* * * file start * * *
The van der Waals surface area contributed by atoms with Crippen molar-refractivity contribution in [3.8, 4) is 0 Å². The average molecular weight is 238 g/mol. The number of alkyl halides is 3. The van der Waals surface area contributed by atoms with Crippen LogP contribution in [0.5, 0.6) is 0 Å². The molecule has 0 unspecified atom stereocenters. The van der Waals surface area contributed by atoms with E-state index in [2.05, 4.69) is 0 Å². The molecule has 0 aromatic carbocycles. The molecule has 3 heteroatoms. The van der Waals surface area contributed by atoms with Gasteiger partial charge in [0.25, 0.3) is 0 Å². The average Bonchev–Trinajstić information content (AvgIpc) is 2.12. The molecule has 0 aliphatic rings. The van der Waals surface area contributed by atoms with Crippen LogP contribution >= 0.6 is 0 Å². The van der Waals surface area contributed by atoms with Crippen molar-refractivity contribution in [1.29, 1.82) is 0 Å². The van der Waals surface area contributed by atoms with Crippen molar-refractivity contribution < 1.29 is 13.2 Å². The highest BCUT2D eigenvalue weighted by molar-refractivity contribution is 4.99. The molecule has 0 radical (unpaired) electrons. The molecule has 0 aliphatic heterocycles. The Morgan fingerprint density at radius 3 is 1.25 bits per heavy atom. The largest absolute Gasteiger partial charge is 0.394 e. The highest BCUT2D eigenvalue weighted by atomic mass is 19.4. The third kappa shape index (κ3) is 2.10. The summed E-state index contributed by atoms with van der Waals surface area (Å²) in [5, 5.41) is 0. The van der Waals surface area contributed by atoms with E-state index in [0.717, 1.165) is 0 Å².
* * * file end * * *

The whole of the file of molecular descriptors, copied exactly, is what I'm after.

The van der Waals surface area contributed by atoms with Crippen molar-refractivity contribution in [3.8, 4) is 0 Å². The average molecular weight is 238 g/mol. The number of alkyl halides is 3. The van der Waals surface area contributed by atoms with Crippen LogP contribution in [0.5, 0.6) is 0 Å². The molecule has 0 unspecified atom stereocenters. The van der Waals surface area contributed by atoms with E-state index in [2.05, 4.69) is 0 Å². The molecule has 0 aromatic carbocycles. The molecule has 3 heteroatoms. The van der Waals surface area contributed by atoms with Gasteiger partial charge in [0.25, 0.3) is 0 Å². The average Bonchev–Trinajstić information content (AvgIpc) is 2.12. The molecule has 0 aliphatic rings. The van der Waals surface area contributed by atoms with Crippen LogP contribution >= 0.6 is 0 Å². The van der Waals surface area contributed by atoms with Crippen molar-refractivity contribution in [1.29, 1.82) is 0 Å². The van der Waals surface area contributed by atoms with Crippen molar-refractivity contribution < 1.29 is 13.2 Å². The highest BCUT2D eigenvalue weighted by molar-refractivity contribution is 4.99. The molecule has 0 radical (unpaired) electrons. The molecule has 0 aliphatic heterocycles. The Morgan fingerprint density at radius 3 is 1.25 bits per heavy atom. The largest absolute Gasteiger partial charge is 0.394 e. The highest BCUT2D eigenvalue weighted by atomic mass is 19.4. The third kappa shape index (κ3) is 2.10. The summed E-state index contributed by atoms with van der Waals surface area (Å²) in [5, 5.41) is 0. The van der Waals surface area contributed by atoms with E-state index in [0.717, 1.165) is 0 Å².